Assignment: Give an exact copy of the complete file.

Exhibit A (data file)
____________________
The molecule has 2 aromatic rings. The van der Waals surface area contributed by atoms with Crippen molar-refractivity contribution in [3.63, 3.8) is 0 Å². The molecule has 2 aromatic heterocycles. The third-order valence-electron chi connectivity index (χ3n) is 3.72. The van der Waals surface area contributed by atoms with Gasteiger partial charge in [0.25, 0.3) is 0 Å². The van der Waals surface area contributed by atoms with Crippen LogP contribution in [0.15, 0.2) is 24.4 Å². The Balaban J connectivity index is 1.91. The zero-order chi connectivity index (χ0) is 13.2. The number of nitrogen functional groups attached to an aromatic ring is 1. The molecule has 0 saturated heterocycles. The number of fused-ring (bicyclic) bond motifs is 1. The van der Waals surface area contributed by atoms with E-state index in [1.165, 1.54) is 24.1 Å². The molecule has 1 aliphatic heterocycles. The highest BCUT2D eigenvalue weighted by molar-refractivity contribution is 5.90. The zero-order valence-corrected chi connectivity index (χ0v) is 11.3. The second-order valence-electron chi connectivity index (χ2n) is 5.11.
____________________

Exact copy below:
The molecule has 2 aromatic rings. The van der Waals surface area contributed by atoms with Crippen molar-refractivity contribution in [3.63, 3.8) is 0 Å². The molecule has 2 aromatic heterocycles. The third-order valence-electron chi connectivity index (χ3n) is 3.72. The van der Waals surface area contributed by atoms with Gasteiger partial charge in [0.25, 0.3) is 0 Å². The van der Waals surface area contributed by atoms with Crippen LogP contribution in [0.15, 0.2) is 24.4 Å². The Balaban J connectivity index is 1.91. The zero-order chi connectivity index (χ0) is 13.2. The number of nitrogen functional groups attached to an aromatic ring is 1. The molecule has 0 saturated heterocycles. The number of fused-ring (bicyclic) bond motifs is 1. The van der Waals surface area contributed by atoms with E-state index in [1.165, 1.54) is 24.1 Å². The molecule has 1 aliphatic heterocycles. The highest BCUT2D eigenvalue weighted by molar-refractivity contribution is 5.90. The zero-order valence-corrected chi connectivity index (χ0v) is 11.3. The second-order valence-electron chi connectivity index (χ2n) is 5.11.